Have you ever sat next to babies on flights? I mean, other people’s babies? You just boarded a long-haul flight, ready for anything that can help pass the time: movies, sleeping pills, books and your giant noise canceling headphones resembling electric shock equipment. You planned for everything except for the neighbor: you realized you are sitting next to babies.
Yup here they are, cute yet devastating when unpredictably cranky on the plane. They nestled in the arms of your neighbor, waiting for you. “What, how does that get here? “, you asked yourself while unconsciously, clutched your eye mask and ear plugs nervously. If you are lucky, your neighbor is conscious and do what they can to calm the baby. They might put the baby to sleep or guide the baby to focus on a toy (that does not produce noise). However, if the luck is not in your favor, you might run into one of those oblivious parents. They just can’t stop teasing the baby and wooing at every scream the baby makes. As if they are the only family on the plane. Once I saw a couple who repeatedly woke up the exhausted baby the minute he felt sleep. The poor fella did not get any break after screaming and entertaining these adults for so long! If you can’t rest well, not only will your flight suffer but also your days after landing, struggling with fatigue and jet leg. I do not care if a female blogger should feel obliged or diplomatic to say we love babies or babies are cute. But in these situations, those oblivious and inconsiderate parents are NOT CUTE! Please don’t be one.
So, what is the emergency plan when sitting next to babies?
1. Do not directly confront the parents.
Babies do not come with remote control. Parents cannot control when their baby wants to cry anyway. Also, nobody wants to be told how to be a parent.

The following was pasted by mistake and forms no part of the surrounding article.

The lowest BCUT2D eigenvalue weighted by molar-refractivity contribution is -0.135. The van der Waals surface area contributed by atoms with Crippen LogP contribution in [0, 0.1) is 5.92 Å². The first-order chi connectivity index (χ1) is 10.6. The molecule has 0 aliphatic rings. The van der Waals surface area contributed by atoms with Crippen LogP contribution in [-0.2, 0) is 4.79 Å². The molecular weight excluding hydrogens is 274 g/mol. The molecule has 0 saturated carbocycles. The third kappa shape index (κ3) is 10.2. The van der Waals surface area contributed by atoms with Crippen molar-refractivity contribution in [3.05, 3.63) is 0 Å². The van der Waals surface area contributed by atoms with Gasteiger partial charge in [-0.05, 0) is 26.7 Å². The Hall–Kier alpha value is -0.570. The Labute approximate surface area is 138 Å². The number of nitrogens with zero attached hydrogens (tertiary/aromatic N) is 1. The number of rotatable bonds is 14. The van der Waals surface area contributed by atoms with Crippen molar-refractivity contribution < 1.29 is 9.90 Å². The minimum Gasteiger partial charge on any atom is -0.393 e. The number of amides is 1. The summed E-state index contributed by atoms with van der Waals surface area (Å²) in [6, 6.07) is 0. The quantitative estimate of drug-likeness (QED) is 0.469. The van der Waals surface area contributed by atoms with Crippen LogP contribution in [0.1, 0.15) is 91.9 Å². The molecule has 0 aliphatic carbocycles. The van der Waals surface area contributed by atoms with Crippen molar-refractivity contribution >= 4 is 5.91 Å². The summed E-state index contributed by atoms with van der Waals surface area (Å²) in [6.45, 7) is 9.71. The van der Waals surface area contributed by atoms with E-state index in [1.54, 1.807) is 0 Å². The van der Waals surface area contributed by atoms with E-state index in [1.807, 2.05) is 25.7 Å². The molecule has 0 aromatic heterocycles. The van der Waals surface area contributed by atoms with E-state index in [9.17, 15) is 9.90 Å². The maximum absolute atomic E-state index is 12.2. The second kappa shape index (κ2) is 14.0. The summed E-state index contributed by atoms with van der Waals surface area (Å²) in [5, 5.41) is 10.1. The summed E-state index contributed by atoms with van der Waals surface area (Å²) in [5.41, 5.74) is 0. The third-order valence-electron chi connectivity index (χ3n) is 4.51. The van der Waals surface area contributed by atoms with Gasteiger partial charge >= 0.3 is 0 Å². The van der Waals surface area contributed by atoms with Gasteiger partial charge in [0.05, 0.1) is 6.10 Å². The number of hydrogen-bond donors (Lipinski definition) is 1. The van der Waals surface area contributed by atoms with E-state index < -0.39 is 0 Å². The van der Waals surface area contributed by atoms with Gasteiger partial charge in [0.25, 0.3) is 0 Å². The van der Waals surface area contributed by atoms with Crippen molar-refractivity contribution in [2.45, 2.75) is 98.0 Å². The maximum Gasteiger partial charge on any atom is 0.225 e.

2. Instead, act on these two opportunities
1. The first opportunity is when the flight attendants announce ‘boarding complete’. You should immediately stand up, walking around the plane looking for a seat starting from the back. Don’t worry about the luggage, just grab a newspaper or have something in hand, put it on your new seat if you find one. 2. The other opportunity to do so is when the flight is in the air and when the seat belt sign is off. At that second, you stand up and do the same thing.
3. Don’t get the flight attendants involved
Flight attendants don’t want other passengers to also be hopping around.
In 2017, I was flying Korean Air in business from Seattle to Shanghai. My neighbor was a Korean man, he was chatting friendly with the flight attendants. What a gentleman, right? All of a sudden, he took his suitcase off the luggage cabin, grabbed his newspaper and left. I thought he went to bathroom until he had not come back in 20 minutes. I realize he may have changed seat- okay, after all, I got both seats to myself, more space equals more comfort. Then things started getting wired: I start to hear one baby crying, then another baby crying. I wanted to stand up to see where they are.
Since I am pretty petite, you can imagine as I slowly rose above the big business class seats, I realized I was surrounded by an ocean of Korean grannies, blankets, and babies. There were babies in front of me behind me and next to me. Now I realized why my Korean gentleman neighbor politely smiled and nodded at me when he made his smooth exit and glided away. Now, of course, I had to look for a new seat. Using the steps I described, luckily I found one quickly. I moved in such a hurry that I left my eyeglass case behind. When I returned to my original seat I could hardly recognize it: a Korean baby was already sound asleep on my seat in his blanket with a nanny next to him.
I forgive Korean Air and will continue to fly it whenever possible. What can I say, it is one of my favorite airlines. Korean Air has that cool, aloof elegance that speaks to my soul as we’ve met before. It understands my definition of calm, zen and service like my soul mate.
That is why whenever my husband takes Korean air, he always asks check-in agents ts Question: WHERE ARE THE BABIES? With limited English, the Korean gate agents would turn the screen around, point and say: Baby, baby, baby!
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